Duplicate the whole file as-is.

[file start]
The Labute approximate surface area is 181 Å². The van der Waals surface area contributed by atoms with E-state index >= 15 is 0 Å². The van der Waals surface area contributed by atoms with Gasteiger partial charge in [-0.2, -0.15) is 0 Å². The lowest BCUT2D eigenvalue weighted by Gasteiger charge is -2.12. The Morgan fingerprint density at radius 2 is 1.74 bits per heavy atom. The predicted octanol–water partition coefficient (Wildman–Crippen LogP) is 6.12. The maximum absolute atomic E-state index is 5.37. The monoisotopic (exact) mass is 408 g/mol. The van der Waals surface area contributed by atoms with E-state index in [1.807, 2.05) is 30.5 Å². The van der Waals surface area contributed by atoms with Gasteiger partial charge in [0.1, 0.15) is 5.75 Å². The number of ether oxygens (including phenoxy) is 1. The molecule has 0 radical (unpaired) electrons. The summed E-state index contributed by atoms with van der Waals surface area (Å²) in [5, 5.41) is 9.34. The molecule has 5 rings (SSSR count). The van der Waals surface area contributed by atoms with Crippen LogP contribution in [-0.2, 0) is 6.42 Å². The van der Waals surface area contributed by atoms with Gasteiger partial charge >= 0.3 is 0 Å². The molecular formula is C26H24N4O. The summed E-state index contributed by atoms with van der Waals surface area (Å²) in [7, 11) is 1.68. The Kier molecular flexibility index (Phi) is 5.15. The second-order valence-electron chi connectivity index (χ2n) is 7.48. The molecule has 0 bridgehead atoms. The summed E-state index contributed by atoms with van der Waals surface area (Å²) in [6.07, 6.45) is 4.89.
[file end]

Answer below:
The Labute approximate surface area is 181 Å². The van der Waals surface area contributed by atoms with E-state index >= 15 is 0 Å². The van der Waals surface area contributed by atoms with Gasteiger partial charge in [-0.2, -0.15) is 0 Å². The lowest BCUT2D eigenvalue weighted by Gasteiger charge is -2.12. The Morgan fingerprint density at radius 2 is 1.74 bits per heavy atom. The predicted octanol–water partition coefficient (Wildman–Crippen LogP) is 6.12. The maximum absolute atomic E-state index is 5.37. The monoisotopic (exact) mass is 408 g/mol. The van der Waals surface area contributed by atoms with E-state index in [1.807, 2.05) is 30.5 Å². The van der Waals surface area contributed by atoms with Gasteiger partial charge in [0.1, 0.15) is 5.75 Å². The number of ether oxygens (including phenoxy) is 1. The molecule has 0 radical (unpaired) electrons. The summed E-state index contributed by atoms with van der Waals surface area (Å²) in [5, 5.41) is 9.34. The molecule has 5 rings (SSSR count). The van der Waals surface area contributed by atoms with Crippen LogP contribution in [-0.2, 0) is 6.42 Å². The van der Waals surface area contributed by atoms with Gasteiger partial charge >= 0.3 is 0 Å². The molecular formula is C26H24N4O. The summed E-state index contributed by atoms with van der Waals surface area (Å²) in [7, 11) is 1.68. The Kier molecular flexibility index (Phi) is 5.15. The second-order valence-electron chi connectivity index (χ2n) is 7.48. The molecule has 0 bridgehead atoms. The summed E-state index contributed by atoms with van der Waals surface area (Å²) in [6.07, 6.45) is 4.89.